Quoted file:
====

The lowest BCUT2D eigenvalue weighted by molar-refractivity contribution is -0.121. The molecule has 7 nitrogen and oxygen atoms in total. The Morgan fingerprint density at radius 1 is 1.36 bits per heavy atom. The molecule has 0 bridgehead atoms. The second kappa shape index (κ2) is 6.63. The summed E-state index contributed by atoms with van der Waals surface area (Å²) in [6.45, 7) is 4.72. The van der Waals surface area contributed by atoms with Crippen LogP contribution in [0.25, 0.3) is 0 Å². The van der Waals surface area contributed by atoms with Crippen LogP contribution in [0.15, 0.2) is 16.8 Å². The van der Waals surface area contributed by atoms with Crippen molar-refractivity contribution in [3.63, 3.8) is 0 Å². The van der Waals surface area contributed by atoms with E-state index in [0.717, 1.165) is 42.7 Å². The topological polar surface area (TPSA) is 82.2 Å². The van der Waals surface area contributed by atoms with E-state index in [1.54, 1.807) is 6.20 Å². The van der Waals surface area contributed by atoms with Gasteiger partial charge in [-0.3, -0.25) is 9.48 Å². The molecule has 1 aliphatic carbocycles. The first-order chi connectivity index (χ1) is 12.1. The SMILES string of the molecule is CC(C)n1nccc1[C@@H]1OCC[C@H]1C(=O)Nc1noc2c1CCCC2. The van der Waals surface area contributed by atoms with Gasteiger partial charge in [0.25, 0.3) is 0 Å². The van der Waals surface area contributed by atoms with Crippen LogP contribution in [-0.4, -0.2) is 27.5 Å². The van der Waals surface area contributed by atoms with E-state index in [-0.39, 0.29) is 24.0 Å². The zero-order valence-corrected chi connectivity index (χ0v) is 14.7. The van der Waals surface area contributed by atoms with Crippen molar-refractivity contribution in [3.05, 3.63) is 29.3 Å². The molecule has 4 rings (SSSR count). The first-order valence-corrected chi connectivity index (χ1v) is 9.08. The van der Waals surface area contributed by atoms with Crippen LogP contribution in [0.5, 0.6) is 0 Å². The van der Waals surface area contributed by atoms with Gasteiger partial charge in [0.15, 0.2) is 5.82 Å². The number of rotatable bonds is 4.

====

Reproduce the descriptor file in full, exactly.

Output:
The lowest BCUT2D eigenvalue weighted by molar-refractivity contribution is -0.121. The molecule has 7 nitrogen and oxygen atoms in total. The Morgan fingerprint density at radius 1 is 1.36 bits per heavy atom. The molecule has 0 bridgehead atoms. The second kappa shape index (κ2) is 6.63. The summed E-state index contributed by atoms with van der Waals surface area (Å²) in [6.45, 7) is 4.72. The van der Waals surface area contributed by atoms with Crippen LogP contribution in [0.25, 0.3) is 0 Å². The van der Waals surface area contributed by atoms with Crippen LogP contribution in [0.15, 0.2) is 16.8 Å². The van der Waals surface area contributed by atoms with Crippen molar-refractivity contribution in [3.63, 3.8) is 0 Å². The van der Waals surface area contributed by atoms with E-state index in [0.717, 1.165) is 42.7 Å². The topological polar surface area (TPSA) is 82.2 Å². The van der Waals surface area contributed by atoms with E-state index in [1.54, 1.807) is 6.20 Å². The van der Waals surface area contributed by atoms with Gasteiger partial charge in [-0.3, -0.25) is 9.48 Å². The molecule has 1 aliphatic carbocycles. The first-order chi connectivity index (χ1) is 12.1. The SMILES string of the molecule is CC(C)n1nccc1[C@@H]1OCC[C@H]1C(=O)Nc1noc2c1CCCC2. The van der Waals surface area contributed by atoms with Gasteiger partial charge in [0.25, 0.3) is 0 Å². The van der Waals surface area contributed by atoms with Crippen LogP contribution in [-0.4, -0.2) is 27.5 Å². The van der Waals surface area contributed by atoms with E-state index in [-0.39, 0.29) is 24.0 Å². The zero-order valence-corrected chi connectivity index (χ0v) is 14.7. The van der Waals surface area contributed by atoms with Crippen molar-refractivity contribution in [3.05, 3.63) is 29.3 Å². The molecule has 4 rings (SSSR count). The first-order valence-corrected chi connectivity index (χ1v) is 9.08. The van der Waals surface area contributed by atoms with Crippen LogP contribution in [0.5, 0.6) is 0 Å². The van der Waals surface area contributed by atoms with Gasteiger partial charge in [0.15, 0.2) is 5.82 Å². The number of rotatable bonds is 4.